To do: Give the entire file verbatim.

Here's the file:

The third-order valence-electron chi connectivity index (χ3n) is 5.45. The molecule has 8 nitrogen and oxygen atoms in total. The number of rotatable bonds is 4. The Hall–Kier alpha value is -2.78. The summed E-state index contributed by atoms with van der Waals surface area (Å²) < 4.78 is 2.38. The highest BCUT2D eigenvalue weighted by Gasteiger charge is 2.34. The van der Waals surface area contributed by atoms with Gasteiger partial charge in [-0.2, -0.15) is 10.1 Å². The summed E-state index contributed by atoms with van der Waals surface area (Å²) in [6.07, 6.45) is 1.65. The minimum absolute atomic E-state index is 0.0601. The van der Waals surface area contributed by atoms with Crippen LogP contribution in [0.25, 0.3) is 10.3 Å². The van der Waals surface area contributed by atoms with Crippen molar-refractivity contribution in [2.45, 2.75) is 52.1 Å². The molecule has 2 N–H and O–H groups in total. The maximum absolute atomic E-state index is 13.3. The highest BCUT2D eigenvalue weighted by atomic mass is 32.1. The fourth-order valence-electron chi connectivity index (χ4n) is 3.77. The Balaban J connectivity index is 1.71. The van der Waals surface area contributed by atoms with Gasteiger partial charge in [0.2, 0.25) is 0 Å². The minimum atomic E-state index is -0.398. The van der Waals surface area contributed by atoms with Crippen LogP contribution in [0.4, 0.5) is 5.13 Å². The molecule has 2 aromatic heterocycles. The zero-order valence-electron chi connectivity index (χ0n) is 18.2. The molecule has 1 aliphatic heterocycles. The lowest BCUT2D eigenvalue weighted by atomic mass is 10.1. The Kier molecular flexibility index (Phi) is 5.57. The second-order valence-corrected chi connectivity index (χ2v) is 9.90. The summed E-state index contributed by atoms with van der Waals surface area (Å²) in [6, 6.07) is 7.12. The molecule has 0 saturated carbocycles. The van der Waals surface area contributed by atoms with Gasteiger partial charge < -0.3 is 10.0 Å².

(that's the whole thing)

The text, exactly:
The third-order valence-electron chi connectivity index (χ3n) is 5.45. The molecule has 8 nitrogen and oxygen atoms in total. The number of rotatable bonds is 4. The Hall–Kier alpha value is -2.78. The summed E-state index contributed by atoms with van der Waals surface area (Å²) < 4.78 is 2.38. The highest BCUT2D eigenvalue weighted by Gasteiger charge is 2.34. The van der Waals surface area contributed by atoms with Gasteiger partial charge in [-0.2, -0.15) is 10.1 Å². The summed E-state index contributed by atoms with van der Waals surface area (Å²) in [6.07, 6.45) is 1.65. The minimum absolute atomic E-state index is 0.0601. The van der Waals surface area contributed by atoms with Crippen LogP contribution in [0.25, 0.3) is 10.3 Å². The van der Waals surface area contributed by atoms with Crippen molar-refractivity contribution in [2.45, 2.75) is 52.1 Å². The molecule has 2 N–H and O–H groups in total. The maximum absolute atomic E-state index is 13.3. The highest BCUT2D eigenvalue weighted by atomic mass is 32.1. The fourth-order valence-electron chi connectivity index (χ4n) is 3.77. The Balaban J connectivity index is 1.71. The van der Waals surface area contributed by atoms with Gasteiger partial charge in [0.2, 0.25) is 0 Å². The minimum atomic E-state index is -0.398. The van der Waals surface area contributed by atoms with Crippen LogP contribution in [0.4, 0.5) is 5.13 Å². The molecule has 2 aromatic heterocycles. The zero-order valence-electron chi connectivity index (χ0n) is 18.2. The molecule has 1 aliphatic heterocycles. The lowest BCUT2D eigenvalue weighted by atomic mass is 10.1. The Kier molecular flexibility index (Phi) is 5.57. The second-order valence-corrected chi connectivity index (χ2v) is 9.90. The summed E-state index contributed by atoms with van der Waals surface area (Å²) in [6, 6.07) is 7.12. The molecule has 0 saturated carbocycles. The van der Waals surface area contributed by atoms with Gasteiger partial charge < -0.3 is 10.0 Å².